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Nurse says she was fired in retaliation for reporting ICU risks

A nurse working in a major hospital says that her mangers wrongfully terminated her after she registered concerns about sub-standard conditions in the neonatal intensive care unit. The nurse was hired in 2008 to work in the newly opened hospital and began noticing staffing and safety code issues. The problems were affecting patients and she complained to supervisors, as most concerned employees would do.

In this case, the safety issues that she saw were potentially fatal to the babies being treated in the hospital, who she says were being sent home too early when they were still sick and showed signs of jaundice. In one case, she says that a doctor she was working with did not order any blood work, an IV, or any monitoring for a baby who was showing clear signs of distress.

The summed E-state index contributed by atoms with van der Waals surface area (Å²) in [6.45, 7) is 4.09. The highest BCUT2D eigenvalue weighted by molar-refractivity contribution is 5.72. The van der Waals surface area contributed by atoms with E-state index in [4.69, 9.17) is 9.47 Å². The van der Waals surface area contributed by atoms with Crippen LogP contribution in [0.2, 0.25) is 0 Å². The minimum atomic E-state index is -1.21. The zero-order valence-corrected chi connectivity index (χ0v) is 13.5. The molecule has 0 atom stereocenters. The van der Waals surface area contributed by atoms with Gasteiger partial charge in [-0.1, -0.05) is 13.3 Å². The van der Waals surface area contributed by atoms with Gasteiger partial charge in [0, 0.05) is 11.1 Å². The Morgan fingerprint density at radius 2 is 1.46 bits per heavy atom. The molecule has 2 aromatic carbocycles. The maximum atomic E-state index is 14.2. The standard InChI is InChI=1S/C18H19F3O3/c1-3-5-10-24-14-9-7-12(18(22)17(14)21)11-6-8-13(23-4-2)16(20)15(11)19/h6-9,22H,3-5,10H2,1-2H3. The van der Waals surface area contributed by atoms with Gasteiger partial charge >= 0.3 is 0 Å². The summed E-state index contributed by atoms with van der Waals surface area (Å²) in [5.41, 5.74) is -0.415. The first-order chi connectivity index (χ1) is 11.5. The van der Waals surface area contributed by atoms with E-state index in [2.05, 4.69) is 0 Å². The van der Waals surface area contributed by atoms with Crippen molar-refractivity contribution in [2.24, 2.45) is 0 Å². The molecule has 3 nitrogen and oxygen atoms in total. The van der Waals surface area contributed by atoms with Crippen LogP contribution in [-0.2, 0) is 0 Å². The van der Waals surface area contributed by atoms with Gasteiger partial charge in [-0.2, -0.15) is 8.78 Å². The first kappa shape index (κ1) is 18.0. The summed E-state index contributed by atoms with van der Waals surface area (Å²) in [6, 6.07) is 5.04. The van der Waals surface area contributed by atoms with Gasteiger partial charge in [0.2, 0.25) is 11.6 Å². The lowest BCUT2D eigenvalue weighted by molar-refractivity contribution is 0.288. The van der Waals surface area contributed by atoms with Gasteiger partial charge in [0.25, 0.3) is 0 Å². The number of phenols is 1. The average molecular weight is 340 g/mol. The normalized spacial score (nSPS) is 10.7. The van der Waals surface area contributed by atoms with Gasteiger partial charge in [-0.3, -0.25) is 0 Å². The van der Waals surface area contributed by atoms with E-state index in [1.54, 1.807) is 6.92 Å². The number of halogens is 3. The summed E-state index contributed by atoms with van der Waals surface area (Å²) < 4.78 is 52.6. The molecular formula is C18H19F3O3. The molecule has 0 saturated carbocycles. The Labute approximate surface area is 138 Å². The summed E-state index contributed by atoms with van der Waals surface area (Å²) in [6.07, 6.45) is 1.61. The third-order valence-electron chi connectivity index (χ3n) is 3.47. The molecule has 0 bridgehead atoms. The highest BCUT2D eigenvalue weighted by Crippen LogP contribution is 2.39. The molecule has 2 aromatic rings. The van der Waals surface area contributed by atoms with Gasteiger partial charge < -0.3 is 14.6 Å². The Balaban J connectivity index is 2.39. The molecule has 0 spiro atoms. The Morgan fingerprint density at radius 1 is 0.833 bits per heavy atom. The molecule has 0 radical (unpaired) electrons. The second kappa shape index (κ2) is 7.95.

Shortly after she made these very serious concerns known, she was placed on administrative leave by the hospital's managers. Later, the managers accused her of improper patient care and suspended her without pay.

If these allegations are true, then the nurse was fired illegally for reporting legitimate concerns to her managers. Employees are protected from this type of firing by whistleblower laws.

Preserving and enforcing whistleblower protections are essential in cases like this, where lives are quite seriously on the line if the hospital does not acknowledge the risks and act.

Employees who are fired for reporting misconduct or illegal activity are able to recover in an employment law action in some cases and may attempt to be reinstated into their job or a similar job.

Source: Courthouse News Service, "Fired for Reporting ICU Risks, Kaiser Nurse Says," William Dotinga, Feb. 12, 2013.

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